What Does The Absinthe Frappé Taste Like?
It tastes like a very strong absinthe soda. It’s good, but the star anise/absinthe flavor is as strong as a traditional absinthe drip. The drink is packed with ice, which helps soften the flavor a little. But, if you’re not an absinthe lover, this may not be your drink.
History Of The Absinthe Frappé.
The Absinthe Frappé was invented by Cayetano Ferrér while working at “Aleix’s Coffee-House” in New Orleans. Built in 1806 and located at the corner of Bourbon and Bienville, “The Old Absinthe House” began as an importer of Spanish goods for the company Juncadella & Font. After Francisco Juncadella died in 1820, his partner Pedro Font moved back to Spain, and the business continued to be run by the Juncadella family. In 1846, Mrs. Juncadella’s nephew, Jacinto Aleix, opened a bar on the ground floor known as Aleix’s Coffee-House. Aleix’s Coffee-House rose to fame in 1869 when the Spanish-born and French-trained bartender Cayetano Ferrér immigrated to New Orleans and began heavily utilizing Absinthe like the drinks he had made back in France. In 1874, Cayetano Ferrér leased the bar and renamed it the “Absinthe Room” with his wife, three children, and Uncle Leon helping run it. Ferrér ran the bar till the beginning of prohibition in 1920 and sold the marble bar and soda fountain fixtures to Pierre Cazebonne, who relocated them to 400 Bourbon Street. At the end of prohibition, Pierre Cazebonne employed Cayetano Ferrér’s son, Jacinto Ferrér, to make absinthe drinks at the bar the same way his father used to at the Absinthe Room.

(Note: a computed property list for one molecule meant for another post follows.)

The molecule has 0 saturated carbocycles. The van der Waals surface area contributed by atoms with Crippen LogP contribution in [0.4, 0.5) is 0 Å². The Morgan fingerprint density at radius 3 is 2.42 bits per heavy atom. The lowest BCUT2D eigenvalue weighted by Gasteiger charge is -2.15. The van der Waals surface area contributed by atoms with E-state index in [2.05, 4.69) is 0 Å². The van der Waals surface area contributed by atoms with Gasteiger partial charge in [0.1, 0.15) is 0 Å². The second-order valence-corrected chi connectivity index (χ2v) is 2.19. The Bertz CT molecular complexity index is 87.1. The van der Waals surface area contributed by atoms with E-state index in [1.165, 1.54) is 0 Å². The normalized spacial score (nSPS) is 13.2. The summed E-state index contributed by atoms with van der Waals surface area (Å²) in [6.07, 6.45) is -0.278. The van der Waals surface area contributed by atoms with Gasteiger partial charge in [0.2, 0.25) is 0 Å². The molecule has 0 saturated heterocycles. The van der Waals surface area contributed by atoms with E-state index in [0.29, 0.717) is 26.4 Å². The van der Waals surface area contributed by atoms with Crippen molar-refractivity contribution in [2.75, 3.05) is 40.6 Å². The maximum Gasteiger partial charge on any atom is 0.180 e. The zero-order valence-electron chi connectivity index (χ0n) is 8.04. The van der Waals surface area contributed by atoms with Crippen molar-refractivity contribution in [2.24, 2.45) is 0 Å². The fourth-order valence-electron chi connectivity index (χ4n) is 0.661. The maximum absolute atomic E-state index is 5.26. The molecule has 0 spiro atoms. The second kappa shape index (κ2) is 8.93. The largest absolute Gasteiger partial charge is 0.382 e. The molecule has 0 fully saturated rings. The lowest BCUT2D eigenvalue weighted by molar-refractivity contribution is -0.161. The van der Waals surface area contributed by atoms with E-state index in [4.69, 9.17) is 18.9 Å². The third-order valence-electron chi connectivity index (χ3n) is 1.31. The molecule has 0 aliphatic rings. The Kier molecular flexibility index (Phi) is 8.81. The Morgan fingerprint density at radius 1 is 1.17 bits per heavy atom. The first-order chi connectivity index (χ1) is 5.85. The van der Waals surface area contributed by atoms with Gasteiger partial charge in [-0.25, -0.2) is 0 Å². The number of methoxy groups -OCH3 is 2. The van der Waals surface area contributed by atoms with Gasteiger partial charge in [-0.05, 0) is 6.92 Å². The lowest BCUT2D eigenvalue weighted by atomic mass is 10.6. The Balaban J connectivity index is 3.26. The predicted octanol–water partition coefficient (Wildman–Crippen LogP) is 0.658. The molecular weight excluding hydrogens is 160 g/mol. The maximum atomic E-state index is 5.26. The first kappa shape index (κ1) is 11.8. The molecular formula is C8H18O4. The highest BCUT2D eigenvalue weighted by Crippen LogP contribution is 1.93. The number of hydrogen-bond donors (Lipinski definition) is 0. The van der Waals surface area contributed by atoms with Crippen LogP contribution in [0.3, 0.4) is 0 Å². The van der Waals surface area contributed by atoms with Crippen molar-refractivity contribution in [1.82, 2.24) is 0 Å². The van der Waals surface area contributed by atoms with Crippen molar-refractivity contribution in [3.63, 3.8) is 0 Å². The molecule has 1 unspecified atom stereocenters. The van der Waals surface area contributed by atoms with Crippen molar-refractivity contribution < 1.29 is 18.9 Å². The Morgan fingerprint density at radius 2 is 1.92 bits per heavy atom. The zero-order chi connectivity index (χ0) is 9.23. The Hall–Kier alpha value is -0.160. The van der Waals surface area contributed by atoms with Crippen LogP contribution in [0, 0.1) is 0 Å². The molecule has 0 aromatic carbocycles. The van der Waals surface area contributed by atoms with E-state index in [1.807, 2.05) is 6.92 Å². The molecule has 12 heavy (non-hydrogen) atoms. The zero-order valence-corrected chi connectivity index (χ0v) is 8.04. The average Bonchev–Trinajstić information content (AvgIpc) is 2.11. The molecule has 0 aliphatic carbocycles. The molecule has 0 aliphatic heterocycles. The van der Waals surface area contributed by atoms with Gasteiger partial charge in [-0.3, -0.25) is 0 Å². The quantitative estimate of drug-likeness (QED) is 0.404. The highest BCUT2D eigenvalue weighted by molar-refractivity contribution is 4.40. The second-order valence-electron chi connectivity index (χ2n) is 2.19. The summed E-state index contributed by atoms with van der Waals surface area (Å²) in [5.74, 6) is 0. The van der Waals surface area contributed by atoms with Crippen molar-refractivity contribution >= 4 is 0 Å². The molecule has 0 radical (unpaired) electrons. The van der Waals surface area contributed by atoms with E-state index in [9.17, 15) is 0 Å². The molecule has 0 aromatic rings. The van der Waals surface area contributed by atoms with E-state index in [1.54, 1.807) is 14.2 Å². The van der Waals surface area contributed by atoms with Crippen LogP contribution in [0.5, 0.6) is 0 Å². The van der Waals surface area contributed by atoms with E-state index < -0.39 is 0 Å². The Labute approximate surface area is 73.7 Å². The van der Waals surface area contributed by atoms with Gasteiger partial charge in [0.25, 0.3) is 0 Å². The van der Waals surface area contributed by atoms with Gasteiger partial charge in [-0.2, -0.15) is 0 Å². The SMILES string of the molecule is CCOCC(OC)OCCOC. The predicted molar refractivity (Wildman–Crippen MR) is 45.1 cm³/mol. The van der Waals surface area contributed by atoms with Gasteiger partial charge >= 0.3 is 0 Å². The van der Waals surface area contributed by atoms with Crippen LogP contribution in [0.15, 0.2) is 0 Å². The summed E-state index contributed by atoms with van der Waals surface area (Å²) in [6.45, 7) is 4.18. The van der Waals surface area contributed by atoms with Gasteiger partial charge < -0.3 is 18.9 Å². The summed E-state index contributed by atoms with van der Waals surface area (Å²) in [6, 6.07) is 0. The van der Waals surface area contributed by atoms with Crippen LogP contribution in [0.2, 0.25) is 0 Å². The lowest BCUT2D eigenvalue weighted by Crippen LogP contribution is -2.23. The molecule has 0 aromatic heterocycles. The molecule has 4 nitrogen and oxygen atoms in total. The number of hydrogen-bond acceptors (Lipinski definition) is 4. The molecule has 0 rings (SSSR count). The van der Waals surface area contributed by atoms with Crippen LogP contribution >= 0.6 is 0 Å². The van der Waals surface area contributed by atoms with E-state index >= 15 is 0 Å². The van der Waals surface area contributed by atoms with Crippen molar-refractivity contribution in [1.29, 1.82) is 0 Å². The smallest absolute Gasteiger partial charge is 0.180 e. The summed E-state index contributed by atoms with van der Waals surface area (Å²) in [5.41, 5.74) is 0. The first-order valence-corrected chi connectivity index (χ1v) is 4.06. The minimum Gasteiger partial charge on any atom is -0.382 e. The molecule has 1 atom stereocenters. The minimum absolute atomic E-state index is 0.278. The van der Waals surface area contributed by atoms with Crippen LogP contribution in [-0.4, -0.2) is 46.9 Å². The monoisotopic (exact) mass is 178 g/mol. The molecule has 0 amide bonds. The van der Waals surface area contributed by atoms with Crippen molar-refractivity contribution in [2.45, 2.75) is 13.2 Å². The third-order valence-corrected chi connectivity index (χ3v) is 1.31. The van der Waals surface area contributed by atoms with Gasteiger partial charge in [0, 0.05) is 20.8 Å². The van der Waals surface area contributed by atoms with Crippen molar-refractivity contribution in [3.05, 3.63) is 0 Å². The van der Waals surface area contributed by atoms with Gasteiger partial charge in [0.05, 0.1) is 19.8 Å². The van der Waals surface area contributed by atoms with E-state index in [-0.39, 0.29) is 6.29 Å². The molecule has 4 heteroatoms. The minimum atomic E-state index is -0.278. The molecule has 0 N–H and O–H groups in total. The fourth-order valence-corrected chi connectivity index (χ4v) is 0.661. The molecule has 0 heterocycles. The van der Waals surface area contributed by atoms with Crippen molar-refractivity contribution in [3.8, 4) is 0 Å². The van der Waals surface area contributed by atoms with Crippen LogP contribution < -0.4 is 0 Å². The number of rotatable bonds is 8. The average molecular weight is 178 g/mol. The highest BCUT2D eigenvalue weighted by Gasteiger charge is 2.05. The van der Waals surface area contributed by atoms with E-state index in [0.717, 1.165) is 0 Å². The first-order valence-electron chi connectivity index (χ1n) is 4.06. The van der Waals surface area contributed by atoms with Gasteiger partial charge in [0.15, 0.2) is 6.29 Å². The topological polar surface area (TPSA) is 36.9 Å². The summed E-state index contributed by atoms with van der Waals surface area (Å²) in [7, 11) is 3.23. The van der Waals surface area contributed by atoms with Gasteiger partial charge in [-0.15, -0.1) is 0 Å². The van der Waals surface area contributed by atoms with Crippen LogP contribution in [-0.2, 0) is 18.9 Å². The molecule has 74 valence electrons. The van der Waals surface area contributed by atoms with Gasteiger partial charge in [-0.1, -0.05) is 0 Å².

The original Absinthe Frappé recipe was recorded in Stanley Arthur’s 1938 book “Famous New Orleans Drinks and How to Mix ’em.” Arthur learned it from the 70-year-old Jacinto Ferrér, who still mixed the drink like his father did in the 1870s.
How To Prepare An Absinthe Drip
Jacinto Ferrér provided Stanley Arthur with the traditional Absinthe Frappé method.
Fill a small highball glass with cracked or shaved ice. Pour in the sugar sirup, then the absinthe substitute, and drip water (seltzer or other charged water will improve it) slowly while frappéing with a spoon. Continue jiggling the barspoon until the glass becomes well frosted.Stanley Arthur
Stanley Arthur also states that a cocktail shaker can be used, too. I prefer combining these two methods by filling the glass with shaved ice, shaking the absinthe and syrup, and then adding soda water to the cocktail shakier right before pouring it into the glass filled with shaved ice. My method sounds like a lot of work, and I agree after reading what I just wrote, but in practice, it’s not that much extra work. The drink will taste the same regardless, but it will be a bit bubbly shaken. This method isn’t true to the 19th-century cocktail frappé style, but it keeps the same spirit and results in a better-aerated drink.